Why keep blogging on health topics?

Dr. Mike Cadogan, an ER physician and an award-winning medical blogger, in essence asked on Google Buzz: "Why keep blogging on health topics?" See his post and the comments below:

Dr. Mike Cadogan

Some days I worry about being so connected on the web. Some days I feel I should just treat the patient physically in front of me and concentrate the years of contextual learning on the individual consulting me for treatment.

Then I stumble across a pixellated torrent of self-diagnosing, non-contextual, copy-paste tripe (on some website)...

Question: "i am feeling so much…itching in my breast….that i have scratched it and it has converted into a wound….i hav used antiseptic cream also it cured my wound but again i feel itching…plz tell me some solution to get rid of it plz…..and i am so… confused…..plz help me…."

Informed Answer: "If you had breast cancer, you would see and feel a lump (cancerous tumor). You probably just got bit by a bug or something."

...and I feel justified for attempting to join with colleagues in providing open source medical information visually enhanced for contextual learning and iteration...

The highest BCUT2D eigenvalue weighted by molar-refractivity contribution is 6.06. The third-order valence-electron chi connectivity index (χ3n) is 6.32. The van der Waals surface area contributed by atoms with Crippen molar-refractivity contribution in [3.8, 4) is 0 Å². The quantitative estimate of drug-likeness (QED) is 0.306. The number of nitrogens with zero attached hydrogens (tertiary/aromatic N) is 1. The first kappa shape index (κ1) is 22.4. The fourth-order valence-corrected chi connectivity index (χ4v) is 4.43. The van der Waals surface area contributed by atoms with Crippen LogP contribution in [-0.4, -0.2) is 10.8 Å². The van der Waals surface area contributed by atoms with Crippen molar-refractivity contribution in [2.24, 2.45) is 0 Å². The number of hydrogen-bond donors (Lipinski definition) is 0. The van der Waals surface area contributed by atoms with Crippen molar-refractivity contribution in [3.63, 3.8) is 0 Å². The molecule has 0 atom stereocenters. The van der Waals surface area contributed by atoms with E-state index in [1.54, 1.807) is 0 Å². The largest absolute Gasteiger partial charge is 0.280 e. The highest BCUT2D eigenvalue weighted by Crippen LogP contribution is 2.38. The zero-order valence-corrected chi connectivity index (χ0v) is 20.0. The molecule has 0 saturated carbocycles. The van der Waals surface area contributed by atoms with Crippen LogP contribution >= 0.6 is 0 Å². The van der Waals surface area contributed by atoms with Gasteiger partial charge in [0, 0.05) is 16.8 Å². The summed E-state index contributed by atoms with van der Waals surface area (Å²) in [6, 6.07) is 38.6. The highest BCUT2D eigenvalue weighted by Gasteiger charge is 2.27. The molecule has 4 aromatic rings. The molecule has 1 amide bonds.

Ves Dimov, M.D.

Don't make web publishing feel like a job. Slow down. Relax. Enjoy. The work on the web as a physician is extremely important because it provides credible information.

Chris Nickson

I agree - the enormous accessibility of web resources almost makes it a moral imperative to put quality information out there - because, like it or not, people are turning to the web for their information needs.


  1. Ves, did you copy-paste this? ;-)

  2. "did you copy-paste this? ;-)"

    Of course. It's right there from the Google Buzz update - word for word - with a reference link at the top.

    That's what I meant when I wrote that Google Buzz updates are more blog-able than Twitter... :)

  3. At least it's not tripe - just copy-and-paste...

    But seriously, I really do agree with your opinion on the role of the web physician. And not just for potential patients - students too.

    I sure wish ClinicalCases.org was around when I was in medical school - and imagine being able to ask practicing doctors questions online... Amazing stuff.

  4. thanks to web physician & medical updates, published journals, etc... I get reliable info at the click of my mouse instead of shopping around for specific specialist or worrying over nothing when a rare tumor (thymus gland) was discovered so I knew what to expect, and whatever you are doing, keep it going


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